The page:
Olives island Ugljan is one of the most picturesque islands in the Zadar archipelago, located opposite of Zadar, from which it is separated by the only a few nautical miles wide Zadar canal.

This ever-green island, covered with olive groves, with idyllic bays and picturesque small fishing ports, for generations has been tied to the sea, seafaring and fishing, and more than 2000 years of olive cultivation have left thousands of olive trees yielding oil of exceptional quality and aroma. Along the eastern side of the island there are fishing and tourist settlements in natural bays, the most famous of which are Preko, Ugljan, Kali and Kukljica.

The other side of the island is mostly steep and uninhabited. Due to the accompanying bays, islands and rich undersea, it is a real challenge for divers and sport fishermen. The undulating plateau in the interior of the island is streaked with tens of kilometres of hiking and biking trails, and the colours, scents and panorama are an unforgettable picture for every passer-by. Most of the inhabitants of the island (around 7500) are mainly engaged in olive cultivation, fishing and, of course, tourism.

The mild Mediterranean climate, the azure sea, the rocky and sandy beaches, the numerous nearby islands and islets and the memories of past times make the fertile island Ugljan increasingly desirable for fans of the sea and the islands.

Geographical cross section of the island Ugljan

It extends in the direction northwest – southeast, 24 km in length and 3-4 km in width. The total area of the island is 52 square kilometres and the coastline is somewhat over 70 km long.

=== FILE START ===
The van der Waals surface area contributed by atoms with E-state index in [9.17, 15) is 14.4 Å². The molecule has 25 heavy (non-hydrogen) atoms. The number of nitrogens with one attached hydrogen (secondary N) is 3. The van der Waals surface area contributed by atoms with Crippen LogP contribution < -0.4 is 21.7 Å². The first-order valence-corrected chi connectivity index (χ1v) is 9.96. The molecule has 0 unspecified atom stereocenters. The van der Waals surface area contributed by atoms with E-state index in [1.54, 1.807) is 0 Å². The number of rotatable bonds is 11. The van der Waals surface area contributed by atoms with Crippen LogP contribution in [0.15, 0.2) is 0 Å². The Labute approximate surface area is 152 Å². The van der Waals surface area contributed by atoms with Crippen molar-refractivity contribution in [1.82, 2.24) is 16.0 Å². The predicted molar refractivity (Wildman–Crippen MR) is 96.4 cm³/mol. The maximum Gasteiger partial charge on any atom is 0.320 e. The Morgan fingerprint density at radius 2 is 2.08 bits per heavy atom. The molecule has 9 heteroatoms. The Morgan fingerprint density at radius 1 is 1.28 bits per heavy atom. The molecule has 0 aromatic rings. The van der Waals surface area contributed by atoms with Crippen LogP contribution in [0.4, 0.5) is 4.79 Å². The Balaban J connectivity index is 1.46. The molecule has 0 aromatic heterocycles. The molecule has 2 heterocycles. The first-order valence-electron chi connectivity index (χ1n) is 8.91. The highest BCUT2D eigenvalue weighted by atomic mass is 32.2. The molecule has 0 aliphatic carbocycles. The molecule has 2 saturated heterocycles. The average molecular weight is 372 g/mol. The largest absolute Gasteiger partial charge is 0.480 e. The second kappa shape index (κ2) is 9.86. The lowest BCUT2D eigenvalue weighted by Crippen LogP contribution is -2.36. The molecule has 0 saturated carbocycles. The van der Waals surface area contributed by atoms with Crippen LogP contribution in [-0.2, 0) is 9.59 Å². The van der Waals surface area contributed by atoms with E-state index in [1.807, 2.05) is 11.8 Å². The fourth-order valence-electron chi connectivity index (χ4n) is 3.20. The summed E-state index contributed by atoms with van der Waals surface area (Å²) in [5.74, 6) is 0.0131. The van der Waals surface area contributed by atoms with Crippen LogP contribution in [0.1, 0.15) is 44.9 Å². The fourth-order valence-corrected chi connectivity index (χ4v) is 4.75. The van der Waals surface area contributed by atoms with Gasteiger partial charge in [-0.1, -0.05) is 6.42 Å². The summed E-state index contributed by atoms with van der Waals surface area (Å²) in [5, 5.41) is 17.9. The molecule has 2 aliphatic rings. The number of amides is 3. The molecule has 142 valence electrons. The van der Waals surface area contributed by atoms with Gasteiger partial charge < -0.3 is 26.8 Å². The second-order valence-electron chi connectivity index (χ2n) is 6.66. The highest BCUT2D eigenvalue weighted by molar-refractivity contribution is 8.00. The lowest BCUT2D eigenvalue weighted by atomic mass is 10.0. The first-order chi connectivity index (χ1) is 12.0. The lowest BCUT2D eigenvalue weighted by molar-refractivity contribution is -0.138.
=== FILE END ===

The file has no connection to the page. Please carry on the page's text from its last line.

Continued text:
The island's relief is extremely hilly, consisting of two parallel mountain ranges, with an altitude ranging from 100 to 300 m above sea level. The hilly plateau in the central part of the island is streaked with a network of dry walls, forming a labyrinth of hiking trails, and they are the result of thousands of years of clearing of land to provide more surfaces for olive groves. The eastern side of the island descends gently into the sea, and almost all settlements are located in the bays.

The opposite side of the island is mainly wild, steep and uninhabited.


The island has all characteristics of the Mediterranean climate with an average annual temperature of 16 degrees Celsius, approximately 800 mm of rainfall and 2600 hours of sunshine.

Flora and fauna

The vegetation of the island Ugljan contains all basic features of Mediterranean flora. The typical vegetation of the island are: Mediterranean holm oak, pine trees, cypresses and high macchia, and mostly grown are Mediterranean cultures, dominated by olives and figs. Nothing is more characteristic for the landscape of the island Ugljan than the thousands of olive trees.

Archaeological findings in Muline confirm that olive processing and oil production last for more than 2000 years. Olive groves have the function of ecosystems and they attract numerous singing birds with their microcosm. The ecologically clean undersea of the island Ugljan with the ten adjacent islands is a habitat for numerous species of fish, crabs, shellfish and corals, and it is a true revelation for divers.